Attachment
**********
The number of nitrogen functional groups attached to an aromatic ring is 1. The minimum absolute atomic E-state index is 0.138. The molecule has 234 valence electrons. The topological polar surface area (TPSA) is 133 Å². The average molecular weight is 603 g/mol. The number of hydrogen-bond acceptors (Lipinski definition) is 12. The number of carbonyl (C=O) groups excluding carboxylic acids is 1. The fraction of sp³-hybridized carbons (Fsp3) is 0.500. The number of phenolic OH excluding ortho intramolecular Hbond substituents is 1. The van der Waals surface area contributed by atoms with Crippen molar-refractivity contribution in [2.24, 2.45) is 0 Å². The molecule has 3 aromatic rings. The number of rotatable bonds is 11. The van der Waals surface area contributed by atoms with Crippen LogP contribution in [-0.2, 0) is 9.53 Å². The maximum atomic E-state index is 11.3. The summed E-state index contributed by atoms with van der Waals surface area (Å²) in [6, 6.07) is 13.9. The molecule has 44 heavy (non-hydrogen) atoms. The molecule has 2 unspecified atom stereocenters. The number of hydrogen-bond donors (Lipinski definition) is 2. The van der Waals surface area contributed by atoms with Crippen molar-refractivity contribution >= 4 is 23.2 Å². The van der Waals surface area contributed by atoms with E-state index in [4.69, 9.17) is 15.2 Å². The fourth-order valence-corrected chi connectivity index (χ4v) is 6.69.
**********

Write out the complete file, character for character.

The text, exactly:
The number of nitrogen functional groups attached to an aromatic ring is 1. The minimum absolute atomic E-state index is 0.138. The molecule has 234 valence electrons. The topological polar surface area (TPSA) is 133 Å². The average molecular weight is 603 g/mol. The number of hydrogen-bond acceptors (Lipinski definition) is 12. The number of carbonyl (C=O) groups excluding carboxylic acids is 1. The fraction of sp³-hybridized carbons (Fsp3) is 0.500. The number of phenolic OH excluding ortho intramolecular Hbond substituents is 1. The van der Waals surface area contributed by atoms with Crippen molar-refractivity contribution in [2.24, 2.45) is 0 Å². The molecule has 3 aromatic rings. The number of rotatable bonds is 11. The van der Waals surface area contributed by atoms with Crippen LogP contribution in [-0.2, 0) is 9.53 Å². The maximum atomic E-state index is 11.3. The summed E-state index contributed by atoms with van der Waals surface area (Å²) in [6, 6.07) is 13.9. The molecule has 44 heavy (non-hydrogen) atoms. The molecule has 2 unspecified atom stereocenters. The number of hydrogen-bond donors (Lipinski definition) is 2. The van der Waals surface area contributed by atoms with Crippen molar-refractivity contribution >= 4 is 23.2 Å². The van der Waals surface area contributed by atoms with E-state index in [4.69, 9.17) is 15.2 Å². The fourth-order valence-corrected chi connectivity index (χ4v) is 6.69.